On the phone, the manufacturer’s rep insisted that the machine couldn’t run any faster than its rated speed, and that the plant must be wrong about the number they were reporting. The manufacturer wasn’t directly helpful, though with their self-confidence in hand, the call became a boost for the team.
Maria laughed: “We know more about the machine than the vendor does!” She was demonstrating that hse wasn’t going to rely on experts to tell her what was true. She just needed another push from Thorsten:
“We’ve broken that constraint. What else is possible?”
With their gears turning, the team decided to take a slow-motion video of the asset in motion to really understand what was going on.
Recognize and Reward Great Problem Solving Behaviors
The behaviors Johann and Maria demonstrated are the kinds of behaviors that are often beaten down since they challenge the status quo. Bringing in an engineer to speed a machine past its accepted limit could be reprimanded as irresponsible. And shaking off the perceived limitations of a vendor could be dubbed foolish. But Johann and Maria were right
Thorsten was able to not only encourage Johann and Maria, but also demonstrated to the plant’s leadership how their behaviors made all the difference. During team reports, the leadership team made sure to openly recognize their problem-solving approach for what it meant: big steps forward. Such recognition reinforces great problem solving behaviors and helps a problem solver gain confidence and support.
With this growing confidence, the team closely investigated the slow-motion video, and found that there was an opportunity to eliminate an unnecessary pause in the asset’s processing cycle by moving a detector. When the team went to the detector, they found it was in a sliding slot, but it was already as far back in the slot it could go. Some team members looked on with frustration.
This is where Johann really showed how much he had grown as a problem solver. “Let’s just cut the slot deeper,” he said. His confidence in his abilities and the support he would get meant that he had the mindset to find a simple solution to the problem. That mindset allowed him to quickly see it. The slot was cut, and the machine was quickly made 10 % faster.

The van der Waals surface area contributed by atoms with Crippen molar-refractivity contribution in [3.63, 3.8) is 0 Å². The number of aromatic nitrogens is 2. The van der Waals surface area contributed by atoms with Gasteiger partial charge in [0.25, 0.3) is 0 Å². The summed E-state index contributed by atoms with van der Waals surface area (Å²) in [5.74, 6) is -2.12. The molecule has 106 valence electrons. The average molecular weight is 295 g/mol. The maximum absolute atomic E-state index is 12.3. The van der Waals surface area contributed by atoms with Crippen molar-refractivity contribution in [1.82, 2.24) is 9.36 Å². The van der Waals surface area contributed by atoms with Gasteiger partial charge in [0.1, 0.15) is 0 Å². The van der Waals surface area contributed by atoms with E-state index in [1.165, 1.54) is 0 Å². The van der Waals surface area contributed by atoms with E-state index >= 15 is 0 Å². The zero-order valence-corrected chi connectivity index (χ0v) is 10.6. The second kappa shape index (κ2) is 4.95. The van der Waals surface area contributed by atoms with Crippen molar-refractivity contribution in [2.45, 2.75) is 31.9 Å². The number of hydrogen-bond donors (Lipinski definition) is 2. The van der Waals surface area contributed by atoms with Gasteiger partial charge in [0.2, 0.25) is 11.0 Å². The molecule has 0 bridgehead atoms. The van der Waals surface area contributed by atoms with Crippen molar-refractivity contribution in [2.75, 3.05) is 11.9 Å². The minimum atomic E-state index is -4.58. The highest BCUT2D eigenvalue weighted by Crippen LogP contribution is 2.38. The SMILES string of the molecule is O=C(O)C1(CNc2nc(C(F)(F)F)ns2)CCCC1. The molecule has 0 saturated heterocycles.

Problem Solvers Unleashed
Neither Johann nor Maria hold engineering degrees. Neither was trained in any problem solving methodology. What they had was a dormant set of great behaviors waiting to be unleashed. With recognition and encouragement, these behaviors became a permanent fixture of their day to day work. Their performance inspired others on the team and in the plant to look at many other problems differently.
Both were tasked to further problem solving teams in the plant, and continued to grow in skill and confidence. Its problem solving culture changed for the better, and it was able to solve many more problems that brought in new volume, a win for all.
What are the strengths of different problem solvers in your team? Find out here.
By Guest Contributors:
Nat Greene is co-founder and current CEO of Stroud International and the author of “Stop Guessing: The 9 Behaviors of Great Problem Solvers.” Nat has a Masters of Engineering from Oxford University and studied design, manufacturing and management at Cambridge University, in addition to executive education coursework in Harvard Business School’s Owner/President Management program.
Thorsten Hofmann is a co-founder of Stroud International and leads the European practice, serving clients worldwide. He graduated from FH Coburg in Germany, and Sheffield Hallam University in the United Kingdom with Mechanical Engineering and Management degrees.